REUSABLE RESPIRATORY EFFORT SENSOR MODULE
A respiratory effort sensing belt that incorporates a PVDF transducer is constructed such that the transducer is contained within an elastic, moisture impervious plastic envelope and affixed to the envelope are a pair of cam buckles adapted to receive opposed ends of a body-encircling, single-use band. Because of the construction of the sensor module, it may be sterilized for reuse.
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NoneBACKGROUND OF THE INVENTION
I. Field of the Invention
This invention relates generally to apparatus for monitoring respiratory activity in the course of a sleep study and more particularly to a respiratory effort sensor designed such that the sensor electronics and associated leads for connecting the electronics to a polysomnograph machine (PSG) is adapted for connection to a body-encircling band and remains reusable and only the low-cost, body-encircling band position is disposable following a use thereof.
II. Discussion of the Prior Art
In published U.S. Application 2008/0275356, there is described a respiratory effort belt that has been marketed by Dymedix Corporation of Shoreview, Minn. for a number of years. It comprises a PVDF film member having first and second metalized major surfaces to which a pair of approximately six foot long tabbed leads is electrically connected. The resulting assembly is permanently affixed to the surface of a body-encircling belt member. Signals are generated when the PVDF film on the belt member is stressed due to stretching as the user breathes in and out. The leads connect to a PSG, allowing the signals to be used in diagnosis and analysis.
Approximately 95% of the manufacturing cost of the respiratory effort belt resides in its sensor electronics and associated leads while the remaining 5% of the cost resides in the body-encircling belt on which the sensor electronics are affixed.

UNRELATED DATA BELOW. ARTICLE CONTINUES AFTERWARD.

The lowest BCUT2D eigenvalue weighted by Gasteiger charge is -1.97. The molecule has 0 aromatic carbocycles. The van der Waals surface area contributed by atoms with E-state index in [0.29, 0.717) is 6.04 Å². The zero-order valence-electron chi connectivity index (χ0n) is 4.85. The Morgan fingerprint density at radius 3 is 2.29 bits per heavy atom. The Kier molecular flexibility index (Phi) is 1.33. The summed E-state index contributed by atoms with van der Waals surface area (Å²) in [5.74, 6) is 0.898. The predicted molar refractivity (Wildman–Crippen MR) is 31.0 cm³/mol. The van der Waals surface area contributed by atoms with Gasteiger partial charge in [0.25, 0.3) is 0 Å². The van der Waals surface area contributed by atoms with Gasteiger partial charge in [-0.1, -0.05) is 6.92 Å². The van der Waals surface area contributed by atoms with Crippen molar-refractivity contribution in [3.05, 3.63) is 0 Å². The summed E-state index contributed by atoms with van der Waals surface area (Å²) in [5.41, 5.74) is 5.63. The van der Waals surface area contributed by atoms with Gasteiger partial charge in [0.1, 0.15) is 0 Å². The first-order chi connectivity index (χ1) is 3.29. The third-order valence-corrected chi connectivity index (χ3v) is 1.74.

For hygienic reasons, most hospital sleep labs dispose of the respiratory effort belts after a use on a given patient. It is, of course, advantageous to reduce the cost of the diagnostic procedure and the present invention achieves this desired result.SUMMARY OF THE INVENTION
In accordance with the present invention, there is provided a respiratory effort belt comprising a PVDF film strip having a layer of metallization on opposed major surfaces thereof. First and second insulated conductive leads, each with first and second ends, have the first end of the first lead electrically connected to the layer of metallization on one of the opposed major surfaces and the second lead electrically connected to the layer of metallization on another of the opposed major surfaces. A flexible, elastic, moisture impervious, generally rectangular envelope is made to contain the metalized PVDF film strip and only a distal end portion of the first and second conductive leads. A pair of connectors is releasably attached individually to the first and second ends of the envelope. A disposable elastic or inelastic band, whose length is sufficient to encircle a human's torso, is adapted to be selectively joined and released to and from the pair of connectors. This allows the band to be disposed of after use while the envelope, with its connectors and containing the sensor element and leads, remains reusable following sterilization.
The foregoing features, objects and advantages of the invention will become apparent to those skilled in the art from the following detailed description of a preferred embodiment, especially when considered in conjunction with the accompanying drawings in which like numerals in the several views refer to corresponding parts.